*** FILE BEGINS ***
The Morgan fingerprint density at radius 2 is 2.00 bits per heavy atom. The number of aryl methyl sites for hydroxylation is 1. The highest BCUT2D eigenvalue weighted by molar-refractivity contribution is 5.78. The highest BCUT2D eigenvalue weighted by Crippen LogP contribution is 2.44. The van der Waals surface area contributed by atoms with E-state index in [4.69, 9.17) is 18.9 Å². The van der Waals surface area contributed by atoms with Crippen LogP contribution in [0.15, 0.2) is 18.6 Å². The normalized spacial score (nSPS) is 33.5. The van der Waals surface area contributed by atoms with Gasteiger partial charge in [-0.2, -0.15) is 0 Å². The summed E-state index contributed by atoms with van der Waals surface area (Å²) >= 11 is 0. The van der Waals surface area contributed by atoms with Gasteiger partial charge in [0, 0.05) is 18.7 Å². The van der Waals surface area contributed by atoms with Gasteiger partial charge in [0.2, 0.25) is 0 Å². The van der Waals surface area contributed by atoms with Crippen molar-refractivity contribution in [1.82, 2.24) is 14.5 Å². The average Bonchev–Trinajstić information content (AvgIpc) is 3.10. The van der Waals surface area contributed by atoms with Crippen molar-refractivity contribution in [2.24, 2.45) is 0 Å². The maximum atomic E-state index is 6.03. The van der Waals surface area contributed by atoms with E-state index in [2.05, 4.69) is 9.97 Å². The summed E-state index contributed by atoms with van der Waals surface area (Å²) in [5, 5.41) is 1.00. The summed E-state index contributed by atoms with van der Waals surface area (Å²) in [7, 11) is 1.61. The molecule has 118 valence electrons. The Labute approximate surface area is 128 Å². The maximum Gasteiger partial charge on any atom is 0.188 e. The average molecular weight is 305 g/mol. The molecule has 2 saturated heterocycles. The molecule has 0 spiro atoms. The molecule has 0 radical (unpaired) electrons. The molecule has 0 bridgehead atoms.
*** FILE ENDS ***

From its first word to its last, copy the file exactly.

The Morgan fingerprint density at radius 2 is 2.00 bits per heavy atom. The number of aryl methyl sites for hydroxylation is 1. The highest BCUT2D eigenvalue weighted by molar-refractivity contribution is 5.78. The highest BCUT2D eigenvalue weighted by Crippen LogP contribution is 2.44. The van der Waals surface area contributed by atoms with E-state index in [4.69, 9.17) is 18.9 Å². The van der Waals surface area contributed by atoms with Crippen LogP contribution in [0.15, 0.2) is 18.6 Å². The normalized spacial score (nSPS) is 33.5. The van der Waals surface area contributed by atoms with Gasteiger partial charge in [-0.2, -0.15) is 0 Å². The summed E-state index contributed by atoms with van der Waals surface area (Å²) >= 11 is 0. The van der Waals surface area contributed by atoms with Gasteiger partial charge in [0, 0.05) is 18.7 Å². The van der Waals surface area contributed by atoms with Gasteiger partial charge in [0.2, 0.25) is 0 Å². The van der Waals surface area contributed by atoms with Crippen molar-refractivity contribution in [1.82, 2.24) is 14.5 Å². The average Bonchev–Trinajstić information content (AvgIpc) is 3.10. The van der Waals surface area contributed by atoms with Crippen molar-refractivity contribution in [2.24, 2.45) is 0 Å². The maximum atomic E-state index is 6.03. The van der Waals surface area contributed by atoms with E-state index in [2.05, 4.69) is 9.97 Å². The summed E-state index contributed by atoms with van der Waals surface area (Å²) in [5, 5.41) is 1.00. The summed E-state index contributed by atoms with van der Waals surface area (Å²) in [7, 11) is 1.61. The molecule has 118 valence electrons. The Labute approximate surface area is 128 Å². The maximum Gasteiger partial charge on any atom is 0.188 e. The average molecular weight is 305 g/mol. The molecule has 2 saturated heterocycles. The molecule has 0 spiro atoms. The molecule has 0 radical (unpaired) electrons. The molecule has 0 bridgehead atoms.